Transnational Actors

Distinct from state actors and international organizations, a transnational actor is one whose activities “transcend state boundaries and penetrate the decision-making of individuals and governments.” 38 The Vatican is often referred to as the unitary transnational organization for having played a mediatory role in diverse conflicts worldwide (such as its intervention in the Beagle Channel Dispute between Chile and Argentina during the 1980s),39 but other organizations that cross state boundaries and are independent of a government’s foreign policy are also included.40 Conventional transnational actors differ especially from state actors since their power is not based on military or economic resources, but on the ability to influence of a party’s moral legitimacy, exposure to the media, or access to information.41 Transnational actors in Afghanistan, however, have been anything but conventional. Indeed, insurgents in the country have adopted an innovative role as a transnational group, attacking allied forces in Afghanistan but retreating to Pakistan for protection and “technical and operational assistance from [other] transnational extremists there.”42 In this way, insurgents have sought to forge allegiances with those sympathetic to their cause, bringing in third-parties to support their struggle against the United States and its allies while simultaneously hampering any progress toward regional stability.43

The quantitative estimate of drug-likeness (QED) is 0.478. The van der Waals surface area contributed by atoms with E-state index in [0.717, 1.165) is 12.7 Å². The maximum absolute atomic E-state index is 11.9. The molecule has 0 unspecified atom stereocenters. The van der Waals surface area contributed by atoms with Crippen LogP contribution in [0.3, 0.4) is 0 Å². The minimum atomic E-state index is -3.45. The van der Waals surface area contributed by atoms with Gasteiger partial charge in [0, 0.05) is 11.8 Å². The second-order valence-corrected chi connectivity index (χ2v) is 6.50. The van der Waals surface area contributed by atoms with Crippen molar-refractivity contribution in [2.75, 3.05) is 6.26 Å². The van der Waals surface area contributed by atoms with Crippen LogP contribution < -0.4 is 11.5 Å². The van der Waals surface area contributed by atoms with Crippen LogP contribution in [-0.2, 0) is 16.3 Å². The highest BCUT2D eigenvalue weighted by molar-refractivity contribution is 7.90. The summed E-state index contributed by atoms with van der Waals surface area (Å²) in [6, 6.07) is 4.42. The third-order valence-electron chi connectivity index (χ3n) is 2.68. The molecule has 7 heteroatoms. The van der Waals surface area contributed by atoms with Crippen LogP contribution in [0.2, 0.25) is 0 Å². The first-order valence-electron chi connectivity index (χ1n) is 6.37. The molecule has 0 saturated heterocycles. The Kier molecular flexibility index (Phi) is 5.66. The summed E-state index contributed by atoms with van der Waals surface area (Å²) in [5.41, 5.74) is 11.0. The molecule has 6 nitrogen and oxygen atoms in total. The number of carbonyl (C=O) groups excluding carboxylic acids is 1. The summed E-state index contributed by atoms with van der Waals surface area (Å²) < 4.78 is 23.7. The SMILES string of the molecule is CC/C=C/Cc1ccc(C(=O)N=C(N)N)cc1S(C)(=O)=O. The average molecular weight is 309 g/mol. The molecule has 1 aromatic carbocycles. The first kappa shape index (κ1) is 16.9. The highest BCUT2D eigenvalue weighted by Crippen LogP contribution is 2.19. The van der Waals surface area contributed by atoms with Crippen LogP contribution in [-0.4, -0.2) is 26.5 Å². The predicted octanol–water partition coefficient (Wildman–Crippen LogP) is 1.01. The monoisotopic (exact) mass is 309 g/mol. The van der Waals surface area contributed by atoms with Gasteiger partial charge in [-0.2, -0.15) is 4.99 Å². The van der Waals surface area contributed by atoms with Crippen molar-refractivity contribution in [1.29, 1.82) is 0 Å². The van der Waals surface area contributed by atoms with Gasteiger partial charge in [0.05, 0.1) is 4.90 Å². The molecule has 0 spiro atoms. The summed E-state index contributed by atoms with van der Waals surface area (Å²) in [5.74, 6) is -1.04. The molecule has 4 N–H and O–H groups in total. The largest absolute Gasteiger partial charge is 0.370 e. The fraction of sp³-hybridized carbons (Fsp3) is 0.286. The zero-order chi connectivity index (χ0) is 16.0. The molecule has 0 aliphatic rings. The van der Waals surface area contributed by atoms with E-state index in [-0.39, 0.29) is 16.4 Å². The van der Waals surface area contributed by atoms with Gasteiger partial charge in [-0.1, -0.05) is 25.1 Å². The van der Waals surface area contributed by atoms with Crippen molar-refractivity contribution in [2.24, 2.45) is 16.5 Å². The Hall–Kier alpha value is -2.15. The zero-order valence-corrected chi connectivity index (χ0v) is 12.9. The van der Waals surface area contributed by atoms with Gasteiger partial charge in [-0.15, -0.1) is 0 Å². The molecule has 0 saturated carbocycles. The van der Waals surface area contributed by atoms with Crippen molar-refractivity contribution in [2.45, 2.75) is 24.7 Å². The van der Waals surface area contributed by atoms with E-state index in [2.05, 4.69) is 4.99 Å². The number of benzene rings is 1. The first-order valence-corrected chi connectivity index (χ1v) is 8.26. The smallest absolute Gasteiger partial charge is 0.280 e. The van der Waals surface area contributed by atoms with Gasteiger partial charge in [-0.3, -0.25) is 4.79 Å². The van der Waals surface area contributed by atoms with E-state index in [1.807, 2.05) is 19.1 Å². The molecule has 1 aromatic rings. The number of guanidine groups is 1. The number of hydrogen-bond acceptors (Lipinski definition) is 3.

Insurgents are not the only atypical examples of transnational actors at work in Afghanistan. Private security companies have evolved into a new role as “transnational security companies” that are not subject to stringent guidelines set for mercenaries in Article 1 of the International Convention of 1989.44 To further complicate the matter, once these firms have signed contracts with the United States government regarding security operations in Afghanistan, they proceed to subcontract with other multinational companies that select and train citizens of developing nations with military or police backgrounds to work.45 All of this has created soldiers-for-hire with no real stake in the conflict at-hand, but who are influenced by a corporate structure that benefits from the propagation of conflict since it increases the companies’ profits.

While the discussion of the transnational nature of private security companies undertaken here serves as an initial categorization of their role as third-party actors, it is but a preliminary classification. Indeed, these firms serve as transnational bodies whose goals diverge from the “neutral mediator” image that literature has conventionally defined for transnational actors. 46 By contrast, the work conducted by PSCs is anything but neutral. As will be seen in the next section, profit motives have given private military companies an incentive to further propagate conflict by alienating civilians and instigating further conflict, all to the benefit of these firms’ profits.